PSI IX 1041 (TM 30662) is a letter that dates from the early third century. It was written by a guy named Sotas to a guy named Paul. I came across it in Goodspeed & Colwell’s Greek Papyrus Reader (item #5), but it is treated in more recently and in much more detail in AnneMarie Luijendijk’s fantastic book, Greetings in the Lord: Early Christians and the Oxyrhynchus Papyri. Even though it is now held at the Vatican (supposedly, Pap.vat.gr. 14 is the shelfmark) I have not been able to find images.
Anyway, this little papyrus once again reminds us how normal these earlier Christians were. While we don’t know the reasons, we do know Sotas was writing to Paul to recommend certain catechumens. A catechumen is one who is in the midst of recieving teaching about Christianity in preparation for baptism. Goodspeed and Colwell give the title “Transfer of Church Membership” and provide the following description: “Sotas, a Christian official who is mentioned elsewhere in the papyri, sends to Paul the church letters of two groups of Christians.” First the text, then a translation.
- Χαῖρε ἐν κ(υρί)ῳ, ἀγαπητὲ
- αδελφε Παῦλε
- Σώτας σε προσαγορ(εύω)
- τοὺς ἀδελφοὺς ἡμῶν
- Ἥρωνα καὶ Ὡρίωνα
- καὶ Φιλάδελφον καὶ Πε-
- κῦσιν καὶ Νααρωοῦν
- καθηχουμένους τῶν*
- συναγομένων καὶ
- Λέωνα καθηχούμενον*
- ἐν ἀρχη τοῦ εὐαγγελίου*
- πρόσδεξαι ὡς καθήκε̣[ι]·
- διʼ ὧν σὲ καὶ τοὺς σὺν σοὶ
- ἐγὼ καὶ οἱ σὺν ἐμοι προσα-
- γορεύω. ἐρρωσθαί σε εὔ-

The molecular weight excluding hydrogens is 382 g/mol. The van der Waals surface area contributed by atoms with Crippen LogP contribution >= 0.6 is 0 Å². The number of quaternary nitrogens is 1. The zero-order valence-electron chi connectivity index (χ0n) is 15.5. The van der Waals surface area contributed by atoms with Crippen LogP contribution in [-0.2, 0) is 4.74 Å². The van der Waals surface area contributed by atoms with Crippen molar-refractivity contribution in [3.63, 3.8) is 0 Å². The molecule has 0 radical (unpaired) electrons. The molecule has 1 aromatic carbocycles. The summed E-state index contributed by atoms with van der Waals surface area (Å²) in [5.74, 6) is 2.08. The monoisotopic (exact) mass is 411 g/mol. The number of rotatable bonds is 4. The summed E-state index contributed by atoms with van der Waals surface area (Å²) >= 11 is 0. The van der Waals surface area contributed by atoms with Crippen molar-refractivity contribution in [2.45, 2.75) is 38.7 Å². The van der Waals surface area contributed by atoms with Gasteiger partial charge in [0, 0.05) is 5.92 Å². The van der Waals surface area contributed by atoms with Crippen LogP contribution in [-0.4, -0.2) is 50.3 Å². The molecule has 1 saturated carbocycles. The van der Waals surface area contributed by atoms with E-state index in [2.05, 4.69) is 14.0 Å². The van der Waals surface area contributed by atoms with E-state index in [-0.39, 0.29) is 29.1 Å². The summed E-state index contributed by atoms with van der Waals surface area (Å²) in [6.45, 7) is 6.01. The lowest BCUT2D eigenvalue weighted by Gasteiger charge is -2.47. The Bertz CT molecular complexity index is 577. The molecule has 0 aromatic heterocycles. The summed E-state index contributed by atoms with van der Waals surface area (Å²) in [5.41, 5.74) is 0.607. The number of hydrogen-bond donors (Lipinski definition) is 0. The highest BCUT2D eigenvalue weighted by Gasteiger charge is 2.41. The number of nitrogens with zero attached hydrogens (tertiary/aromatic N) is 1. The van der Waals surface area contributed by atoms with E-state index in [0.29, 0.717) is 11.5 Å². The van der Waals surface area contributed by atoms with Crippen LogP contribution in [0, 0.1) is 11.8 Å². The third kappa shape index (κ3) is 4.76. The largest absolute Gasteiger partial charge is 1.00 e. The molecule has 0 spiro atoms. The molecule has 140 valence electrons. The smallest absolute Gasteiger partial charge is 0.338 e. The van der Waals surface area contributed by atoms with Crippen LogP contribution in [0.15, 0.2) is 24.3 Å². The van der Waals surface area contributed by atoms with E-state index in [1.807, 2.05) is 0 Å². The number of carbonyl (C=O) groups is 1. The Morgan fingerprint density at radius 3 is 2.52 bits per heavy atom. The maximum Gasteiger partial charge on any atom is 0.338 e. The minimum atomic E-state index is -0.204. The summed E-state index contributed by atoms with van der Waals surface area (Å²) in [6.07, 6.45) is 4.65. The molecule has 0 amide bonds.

- χομαι ἐν κ(υρί)ῳ,
- ἀγαπητὲ ἄδελ(φε)
Translation. I’ve basically transliterated the names; note I’m not up to speed on translation/rendering of names from Egyptian sources.
Greetings in the Lord, beloved brother Paul.
I, Sotas, greet you.
Our brothers, Heron, Horion, Philadelphon, Pekusin, and Naarooun, catechumen of the assembly; and Leon, a catechumen in the beginning of the gospel. Receive them as is proper, through whom I and those with me greet you and those with you.
Farewell, I pray you in the Lord, beloved brother.
For whatever reason, these brothers were moving from one area to another. So the receiving assembly could know more about them and their state of instruction, a letter was sent along. If you step back and look at it, it is all so human and so understandable.
Early Christians (catechumens, bishops, presbyters, etc.) were all people in the midst of real life. We often forget that when we read the Bible because we’re so bent on approaching it to get something from it, or to solve some sort of question. We do similar things when we read and think about the early church. Now, reading the Bible to understand what it teaches is a good thing; but we shouldn’t forget the humanity that this literature has as some of its central characters, and that the subsequent literature has as writer, character, actor, and reader. These fully human people had pressures of life weighing on them as much as we do today. Who knows what other responsibilities Sotas had to put on hold to scratch out (or dictate) this short letter. Who knows how or why this guy Leon (or perhaps Leo?) came to Christianity, but it sounds like a fairly recent conversion as he was “in the beginning of the gospel.” Why was he moving? Did he have a family? And who was this Paul guy? Were these brothers apprehensive about moving under his authority?
Think about the last time you changed churches, either from a body where you thrived or from a body that was … er … less thriving. Were you apprehensive? Early Christians felt the same things and did the same things. They weren’t super heroes (or super villians). They were just people, doing the best they could in the situations they were in. Just like us.
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